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Cortical Folding Analysis on Patients with Alzheimer’s Disease and Mild Cognitive Impairment

  • David M. Cash
  • Andrew Melbourne
  • Marc Modat
  • M. Jorge Cardoso
  • Matthew J. Clarkson
  • Nick C. Fox
  • Sebastien Ourselin
Part of the Lecture Notes in Computer Science book series (LNCS, volume 7512)

Abstract

Cortical thinning is a widely used and powerful biomarker for measuring disease progression in Alzheimer’s disease (AD). However, there has been little work on the effect of atrophy on the cortical folding patterns. In this study, we examined whether the cortical folding could be used as a biomarker of AD. Cortical folding metrics were computed on 678 patients from the Alzheimer’s Disease Neuroimaging Initiative (ADNI) cohort. For each subject, the boundary between grey matter and white matter was extracted using a level set technique. At each point on the boundary two metrics characterising folding, curvedness and shape index, were generated. Joint histograms using these metrics were calculated for five regions of interest (ROIs): frontal, temporal, occipital, and parietal lobes as well as the cingulum. Pixelwise statistical maps were generated from the joint histograms using permutations tests. In each ROI, a significant reduction was observed between controls and AD in areas associated with the sulcal folds, suggesting a sulcal opening associated with neurodegeneration. When comparing to MCI patients, the regions of significance were smaller but overlapping with those regions found comparing controls to AD. It indicates that the differences in cortical folding are progressive and can be detected before formal diagnosis of AD. Our preliminary analysis showed a viable signal in the cortical folding patterns for Alzheimer’s disease that should be explored further.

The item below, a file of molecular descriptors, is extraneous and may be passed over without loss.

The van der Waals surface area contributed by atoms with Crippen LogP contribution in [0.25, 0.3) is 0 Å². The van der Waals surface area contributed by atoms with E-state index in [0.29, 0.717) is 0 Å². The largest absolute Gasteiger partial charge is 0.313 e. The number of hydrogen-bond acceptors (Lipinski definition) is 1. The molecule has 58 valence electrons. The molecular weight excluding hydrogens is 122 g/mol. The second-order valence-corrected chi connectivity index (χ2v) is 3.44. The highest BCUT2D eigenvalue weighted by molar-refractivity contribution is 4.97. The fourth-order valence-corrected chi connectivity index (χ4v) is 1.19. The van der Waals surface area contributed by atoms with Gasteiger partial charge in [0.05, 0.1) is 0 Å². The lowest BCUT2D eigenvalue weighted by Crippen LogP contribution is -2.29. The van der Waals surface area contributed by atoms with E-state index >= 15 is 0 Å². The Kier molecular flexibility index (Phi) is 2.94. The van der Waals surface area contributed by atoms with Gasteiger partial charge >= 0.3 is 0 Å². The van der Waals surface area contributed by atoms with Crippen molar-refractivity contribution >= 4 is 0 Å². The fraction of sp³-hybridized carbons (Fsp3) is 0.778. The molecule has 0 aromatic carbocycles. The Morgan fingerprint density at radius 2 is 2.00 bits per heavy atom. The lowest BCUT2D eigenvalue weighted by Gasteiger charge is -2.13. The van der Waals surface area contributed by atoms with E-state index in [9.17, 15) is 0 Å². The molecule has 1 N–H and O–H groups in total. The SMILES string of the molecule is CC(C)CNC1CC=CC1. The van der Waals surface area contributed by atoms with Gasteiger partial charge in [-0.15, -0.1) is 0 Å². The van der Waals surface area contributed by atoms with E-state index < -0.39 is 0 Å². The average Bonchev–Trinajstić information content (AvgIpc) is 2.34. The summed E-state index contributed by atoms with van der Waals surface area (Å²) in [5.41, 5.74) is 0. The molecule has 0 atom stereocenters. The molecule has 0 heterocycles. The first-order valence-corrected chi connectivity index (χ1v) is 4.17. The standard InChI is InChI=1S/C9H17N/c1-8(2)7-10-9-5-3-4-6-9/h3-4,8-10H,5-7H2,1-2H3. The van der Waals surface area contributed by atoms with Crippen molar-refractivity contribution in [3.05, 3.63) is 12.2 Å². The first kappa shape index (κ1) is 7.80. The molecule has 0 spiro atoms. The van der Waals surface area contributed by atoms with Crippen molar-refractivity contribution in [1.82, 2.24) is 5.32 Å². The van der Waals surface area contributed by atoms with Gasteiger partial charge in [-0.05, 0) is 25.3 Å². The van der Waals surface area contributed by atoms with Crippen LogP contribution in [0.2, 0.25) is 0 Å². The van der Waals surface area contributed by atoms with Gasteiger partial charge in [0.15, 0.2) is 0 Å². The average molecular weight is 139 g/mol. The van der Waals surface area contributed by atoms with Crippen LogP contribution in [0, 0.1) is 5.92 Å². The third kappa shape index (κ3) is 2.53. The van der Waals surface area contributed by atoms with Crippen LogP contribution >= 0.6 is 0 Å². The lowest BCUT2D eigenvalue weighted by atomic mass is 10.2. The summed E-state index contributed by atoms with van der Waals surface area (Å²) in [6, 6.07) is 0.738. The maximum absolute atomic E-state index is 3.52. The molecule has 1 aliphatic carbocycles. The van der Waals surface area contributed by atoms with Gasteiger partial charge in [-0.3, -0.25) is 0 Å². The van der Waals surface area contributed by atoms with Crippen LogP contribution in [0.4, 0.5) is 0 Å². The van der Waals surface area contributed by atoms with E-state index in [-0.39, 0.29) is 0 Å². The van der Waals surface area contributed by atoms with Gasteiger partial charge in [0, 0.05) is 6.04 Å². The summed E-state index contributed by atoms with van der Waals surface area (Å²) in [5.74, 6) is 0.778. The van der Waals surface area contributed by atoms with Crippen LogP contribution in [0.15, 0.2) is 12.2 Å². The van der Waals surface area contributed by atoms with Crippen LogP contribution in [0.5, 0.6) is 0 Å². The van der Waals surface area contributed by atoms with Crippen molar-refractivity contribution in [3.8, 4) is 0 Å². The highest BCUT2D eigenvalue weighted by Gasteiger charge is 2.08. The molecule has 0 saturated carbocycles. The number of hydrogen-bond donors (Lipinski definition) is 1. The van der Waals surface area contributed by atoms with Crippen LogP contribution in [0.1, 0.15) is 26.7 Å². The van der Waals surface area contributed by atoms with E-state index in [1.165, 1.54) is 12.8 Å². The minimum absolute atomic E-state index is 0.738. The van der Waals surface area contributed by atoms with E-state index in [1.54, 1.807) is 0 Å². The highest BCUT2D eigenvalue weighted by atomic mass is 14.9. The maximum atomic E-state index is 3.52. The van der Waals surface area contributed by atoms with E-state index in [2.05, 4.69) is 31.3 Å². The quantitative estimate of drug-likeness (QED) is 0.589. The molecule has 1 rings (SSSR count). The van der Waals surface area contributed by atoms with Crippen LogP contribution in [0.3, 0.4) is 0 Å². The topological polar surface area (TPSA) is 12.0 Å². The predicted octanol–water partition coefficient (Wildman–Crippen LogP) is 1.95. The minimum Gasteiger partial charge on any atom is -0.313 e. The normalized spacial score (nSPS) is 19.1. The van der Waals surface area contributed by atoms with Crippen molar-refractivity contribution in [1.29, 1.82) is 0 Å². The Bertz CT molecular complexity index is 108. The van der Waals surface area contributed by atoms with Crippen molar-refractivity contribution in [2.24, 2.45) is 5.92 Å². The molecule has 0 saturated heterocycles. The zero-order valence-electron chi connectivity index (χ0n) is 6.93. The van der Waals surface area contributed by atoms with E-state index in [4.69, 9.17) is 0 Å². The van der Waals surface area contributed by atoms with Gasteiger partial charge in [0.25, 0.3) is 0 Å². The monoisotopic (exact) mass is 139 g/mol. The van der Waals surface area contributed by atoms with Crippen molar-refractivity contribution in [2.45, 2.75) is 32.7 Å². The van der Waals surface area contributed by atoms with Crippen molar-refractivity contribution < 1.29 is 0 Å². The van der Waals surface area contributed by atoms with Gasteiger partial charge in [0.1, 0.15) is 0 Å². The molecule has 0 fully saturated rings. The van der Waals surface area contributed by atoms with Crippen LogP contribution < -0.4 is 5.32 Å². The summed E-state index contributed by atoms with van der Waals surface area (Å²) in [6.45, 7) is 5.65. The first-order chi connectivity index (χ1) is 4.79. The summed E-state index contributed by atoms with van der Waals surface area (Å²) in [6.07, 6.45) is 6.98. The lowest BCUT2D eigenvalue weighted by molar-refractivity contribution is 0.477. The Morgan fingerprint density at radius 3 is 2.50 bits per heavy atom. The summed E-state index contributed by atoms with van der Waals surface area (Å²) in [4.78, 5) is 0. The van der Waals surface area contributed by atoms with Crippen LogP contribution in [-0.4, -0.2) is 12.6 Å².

Keywords

Mild Cognitively Impaired Cortical Thickness Shape Index Mild Cognitively Impaired Patient Joint Histogram 
These keywords were added by machine and not by the authors. This process is experimental and the keywords may be updated as the learning algorithm improves.

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Copyright information

© Springer-Verlag Berlin Heidelberg 2012

Authors and Affiliations

  • David M. Cash
    • 1
    • 2
  • Andrew Melbourne
    • 1
  • Marc Modat
    • 1
  • M. Jorge Cardoso
    • 1
  • Matthew J. Clarkson
    • 1
  • Nick C. Fox
    • 2
  • Sebastien Ourselin
    • 1
    • 2
  1. 1.Centre for Medical Image ComputingUniversity College of London, UCLUK
  2. 2.Dementia Research CentreUniversity College of London, UCLUK

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